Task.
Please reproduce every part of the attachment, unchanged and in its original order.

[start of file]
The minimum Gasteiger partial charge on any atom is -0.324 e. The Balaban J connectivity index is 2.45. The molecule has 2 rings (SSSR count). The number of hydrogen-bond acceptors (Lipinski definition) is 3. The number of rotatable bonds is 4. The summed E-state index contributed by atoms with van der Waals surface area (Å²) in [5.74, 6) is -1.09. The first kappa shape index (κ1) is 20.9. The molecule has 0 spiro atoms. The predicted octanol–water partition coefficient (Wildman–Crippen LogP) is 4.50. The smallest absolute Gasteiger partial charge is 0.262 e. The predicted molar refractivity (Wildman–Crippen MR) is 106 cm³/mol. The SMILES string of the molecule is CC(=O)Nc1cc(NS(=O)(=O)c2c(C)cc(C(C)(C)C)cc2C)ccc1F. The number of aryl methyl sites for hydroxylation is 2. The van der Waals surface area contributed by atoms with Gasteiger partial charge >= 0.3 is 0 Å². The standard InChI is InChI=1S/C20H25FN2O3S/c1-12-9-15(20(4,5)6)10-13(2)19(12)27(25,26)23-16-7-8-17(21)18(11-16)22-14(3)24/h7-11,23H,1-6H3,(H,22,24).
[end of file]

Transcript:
The minimum Gasteiger partial charge on any atom is -0.324 e. The Balaban J connectivity index is 2.45. The molecule has 2 rings (SSSR count). The number of hydrogen-bond acceptors (Lipinski definition) is 3. The number of rotatable bonds is 4. The summed E-state index contributed by atoms with van der Waals surface area (Å²) in [5.74, 6) is -1.09. The first kappa shape index (κ1) is 20.9. The molecule has 0 spiro atoms. The predicted octanol–water partition coefficient (Wildman–Crippen LogP) is 4.50. The smallest absolute Gasteiger partial charge is 0.262 e. The predicted molar refractivity (Wildman–Crippen MR) is 106 cm³/mol. The SMILES string of the molecule is CC(=O)Nc1cc(NS(=O)(=O)c2c(C)cc(C(C)(C)C)cc2C)ccc1F. The number of aryl methyl sites for hydroxylation is 2. The van der Waals surface area contributed by atoms with Gasteiger partial charge >= 0.3 is 0 Å². The standard InChI is InChI=1S/C20H25FN2O3S/c1-12-9-15(20(4,5)6)10-13(2)19(12)27(25,26)23-16-7-8-17(21)18(11-16)22-14(3)24/h7-11,23H,1-6H3,(H,22,24).